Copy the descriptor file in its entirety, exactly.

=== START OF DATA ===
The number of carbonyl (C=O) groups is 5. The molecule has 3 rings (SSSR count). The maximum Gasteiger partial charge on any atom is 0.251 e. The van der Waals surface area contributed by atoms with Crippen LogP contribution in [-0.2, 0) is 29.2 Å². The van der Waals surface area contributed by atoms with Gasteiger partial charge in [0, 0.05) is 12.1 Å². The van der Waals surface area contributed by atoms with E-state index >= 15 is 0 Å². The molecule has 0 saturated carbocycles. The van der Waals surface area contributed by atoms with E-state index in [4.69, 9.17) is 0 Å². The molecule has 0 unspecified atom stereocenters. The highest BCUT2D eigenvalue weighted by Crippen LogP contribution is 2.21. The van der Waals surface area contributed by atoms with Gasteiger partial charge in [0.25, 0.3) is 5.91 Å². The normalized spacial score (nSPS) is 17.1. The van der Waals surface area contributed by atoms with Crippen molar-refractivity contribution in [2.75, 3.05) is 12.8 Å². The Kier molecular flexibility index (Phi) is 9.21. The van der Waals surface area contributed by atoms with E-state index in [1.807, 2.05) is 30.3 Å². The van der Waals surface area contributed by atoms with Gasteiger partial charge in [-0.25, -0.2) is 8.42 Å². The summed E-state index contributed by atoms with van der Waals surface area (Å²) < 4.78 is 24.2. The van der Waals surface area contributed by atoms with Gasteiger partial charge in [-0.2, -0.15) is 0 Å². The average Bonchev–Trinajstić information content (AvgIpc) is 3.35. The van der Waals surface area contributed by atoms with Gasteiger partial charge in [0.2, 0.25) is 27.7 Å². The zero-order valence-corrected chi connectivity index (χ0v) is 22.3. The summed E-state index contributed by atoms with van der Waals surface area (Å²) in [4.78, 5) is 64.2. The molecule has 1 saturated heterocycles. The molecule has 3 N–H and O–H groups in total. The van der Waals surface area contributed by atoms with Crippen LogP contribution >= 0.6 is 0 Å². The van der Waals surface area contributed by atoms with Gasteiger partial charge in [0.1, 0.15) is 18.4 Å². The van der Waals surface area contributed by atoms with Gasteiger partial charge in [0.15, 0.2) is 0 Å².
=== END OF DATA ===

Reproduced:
The number of carbonyl (C=O) groups is 5. The molecule has 3 rings (SSSR count). The maximum Gasteiger partial charge on any atom is 0.251 e. The van der Waals surface area contributed by atoms with Crippen LogP contribution in [-0.2, 0) is 29.2 Å². The van der Waals surface area contributed by atoms with Gasteiger partial charge in [0, 0.05) is 12.1 Å². The van der Waals surface area contributed by atoms with E-state index >= 15 is 0 Å². The molecule has 0 saturated carbocycles. The van der Waals surface area contributed by atoms with E-state index in [4.69, 9.17) is 0 Å². The molecule has 0 unspecified atom stereocenters. The highest BCUT2D eigenvalue weighted by Crippen LogP contribution is 2.21. The van der Waals surface area contributed by atoms with Gasteiger partial charge in [0.25, 0.3) is 5.91 Å². The normalized spacial score (nSPS) is 17.1. The van der Waals surface area contributed by atoms with Crippen molar-refractivity contribution in [2.75, 3.05) is 12.8 Å². The Kier molecular flexibility index (Phi) is 9.21. The van der Waals surface area contributed by atoms with E-state index in [1.807, 2.05) is 30.3 Å². The van der Waals surface area contributed by atoms with Gasteiger partial charge in [-0.25, -0.2) is 8.42 Å². The summed E-state index contributed by atoms with van der Waals surface area (Å²) < 4.78 is 24.2. The van der Waals surface area contributed by atoms with Gasteiger partial charge in [-0.2, -0.15) is 0 Å². The average Bonchev–Trinajstić information content (AvgIpc) is 3.35. The van der Waals surface area contributed by atoms with Gasteiger partial charge in [0.2, 0.25) is 27.7 Å². The zero-order valence-corrected chi connectivity index (χ0v) is 22.3. The summed E-state index contributed by atoms with van der Waals surface area (Å²) in [4.78, 5) is 64.2. The molecule has 1 saturated heterocycles. The molecule has 3 N–H and O–H groups in total. The van der Waals surface area contributed by atoms with Crippen LogP contribution >= 0.6 is 0 Å². The van der Waals surface area contributed by atoms with Gasteiger partial charge in [0.1, 0.15) is 18.4 Å². The van der Waals surface area contributed by atoms with Gasteiger partial charge in [0.15, 0.2) is 0 Å².